•    Tell your family, friends and neighbours about Bourton Library and about the threats to Gloucestershire libraries in general. Involve your sports or social club. Go to council meetings! Ask questions! Be fully informed by reading GCC’s Libraries Proposal at  or call 01452 425000 to get a copy posted to you.

•    Write, phone or email your objections as a Bourton library user to Bourton Parish Council, Council Offices, 8 Victoria Street, Bourton on the Water GL54 2BT. Email .  Tel 01451 820712 Tues, Weds, Thurs 12.30-3.30pm.

•    Contact your District Councillors at Cotswold District Council.
-    For Northleach with Eastington: Mark Tufnell. Tel 01285 623888. Email:  
-    For Bourton on the Water (contact as a Bourton library user) Sheila Jeffery: tel 01451 822548, email
-    For Bourton on the Water (contact as a Bourton library user) Len Wilkins: tel 01451 821063, email . Postal addresses on the CDC website . Or phone CDC on 01285 623000.

•    Contact your Gloucestershire County Councillor – Cllr. Fiona McKenzie (Conservative). Tel 01242 890451 . Email: . Postal address from  or phone Gloucestershire County Council 01452 425000.

•    Contact your MP: Geoffrey Clifton Brown. His constituency office address is Unit 1143 Regent Court, Gloucester Business Park, Hucclecote GL3 4AD.  Tel 01452 371630. Email: .

If Bourton on the Water reduces or loses its library service, life for people in Northleach and surrounding communities will be poorer. Your children’s life chances will be damaged. PLEASE – stand up for fairer cuts. Ask Bourton Parish Council NOT to take on the expensive liability of a Library Link.

“Our libraries didn’t even close during World War 2,” a Gloucestershire senior citizen said. Shall we now submit to government measures that not even the Nazis could force upon us?

More information at:

Friends of Gloucestershire Libraries   

About Chloƫ:

Monday, 3 January 2011

Ding Dong - it's 2011

"To the citizens of Northleach, and to our visitors from around the world, the Town Crier of Northleach wishes you all a healthy, happy New Year."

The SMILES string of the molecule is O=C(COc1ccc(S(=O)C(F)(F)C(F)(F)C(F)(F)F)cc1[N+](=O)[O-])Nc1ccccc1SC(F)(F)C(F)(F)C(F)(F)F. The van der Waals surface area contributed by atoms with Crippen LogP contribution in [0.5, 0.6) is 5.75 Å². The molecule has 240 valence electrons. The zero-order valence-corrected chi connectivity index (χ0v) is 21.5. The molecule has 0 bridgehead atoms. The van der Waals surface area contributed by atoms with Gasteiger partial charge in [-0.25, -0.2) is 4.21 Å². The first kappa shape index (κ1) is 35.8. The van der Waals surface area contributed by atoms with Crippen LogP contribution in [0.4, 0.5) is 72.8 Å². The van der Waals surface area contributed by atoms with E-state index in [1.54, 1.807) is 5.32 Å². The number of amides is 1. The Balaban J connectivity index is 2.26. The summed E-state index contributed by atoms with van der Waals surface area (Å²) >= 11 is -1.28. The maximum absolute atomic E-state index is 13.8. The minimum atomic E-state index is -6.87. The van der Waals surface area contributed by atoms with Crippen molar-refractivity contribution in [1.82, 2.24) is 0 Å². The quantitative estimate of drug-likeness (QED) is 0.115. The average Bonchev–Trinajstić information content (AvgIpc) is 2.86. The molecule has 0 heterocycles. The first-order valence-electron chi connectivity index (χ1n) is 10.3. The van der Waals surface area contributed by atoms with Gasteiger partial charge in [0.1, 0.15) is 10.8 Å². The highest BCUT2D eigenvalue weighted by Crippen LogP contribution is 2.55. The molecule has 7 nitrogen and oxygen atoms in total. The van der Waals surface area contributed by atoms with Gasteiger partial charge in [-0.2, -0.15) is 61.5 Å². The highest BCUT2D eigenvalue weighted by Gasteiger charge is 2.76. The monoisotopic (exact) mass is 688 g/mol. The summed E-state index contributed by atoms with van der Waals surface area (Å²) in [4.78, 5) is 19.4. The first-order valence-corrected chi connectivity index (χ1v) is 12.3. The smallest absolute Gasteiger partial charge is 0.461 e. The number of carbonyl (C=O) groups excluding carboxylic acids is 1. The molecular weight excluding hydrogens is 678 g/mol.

Thursday, 23 December 2010

Ding Dong Merrily

Er.. yes.. well – it’s a bit difficult with short legs. Walking through Cotswold snow, that is. [Think portly dachshund…] Let alone ringing my bell in Northleach Town Square. It’s that icy, I worry if I swing my arm to ringadingding, I’ll go base over apex! And we wouldn’t want to dent the Bell, or the Hat…

But I’m conscious of my duty and, if it’s not actually blizzarding on Christmas Eve or Christmas Day, then I’ll tramp down from the farm and make a few icicles quiver.

Probably followed by throat medicine at a hostelry or two?! Everyone is working so hard to keep things comfy and warm. At the Red Lion, they were already cheering things up with what looked like a proper Yule Log. And I hadn’t understood why the wine bar was looking so smart – eyecatching new white-on-blue sign, cool new tables and chairs. Turns out The Ox House is our good old wine shop/bar/coffee shop under new management. The connoisseur wine business Savage Selection continues in upstairs offices. Downstairs continues with cosy fireside, mellow wooden floor and twinkly ceiling. Quite apart from comfortable evenings of wine and natter, it is so civilized to be able to enjoy a snifter of something restorative along with good coffee!

Merry Christmas to one and all!

Tuesday, 26 October 2010

The Day of the Dinosaur (is over)

Last Saturday I didn't go out and shout. Partly because I've had a tickly throat and damp cold does not help - in the context of imminent Hallowe'en performances: 6 storytelling events [my main work] in the next 5 days.

Partly I was feeling just a teency bit discouraged. My fault.. mostly...

The preceding Saturday had been fine and I was in good voice. Visitors to church and museum wandered around the square enjoying it all.

I was sauntering about in the sunshine when I became aware of raised voices. A woman visitor had parked in probably not the most sensible spot near the Post Office. A man had emerged from a local hostelry and, looming over the lady, was haranguing her. It was startling. His voice was rich and cultured, he wore majestic corduroys. He had a quilted gilet, for goodness' sakes. His complaint was that his vintage landrover [with limited turning circle] was now blocked into its parking spot by the unfortunate positioning of the visitor's vehicle. His outburst continued, no foul language but notably rising in volume and venom. It included his opinion that "We don't want all you foreigners around here anyway."

The woman regarded him steadily, not retreating a step. She was slim, grey and soberly dressed. In a quiet transatlantic accent she said, "I was quite ready to move the car. I can see it's not in the best place. But if you speak to me like that, I'm not gonna move at all."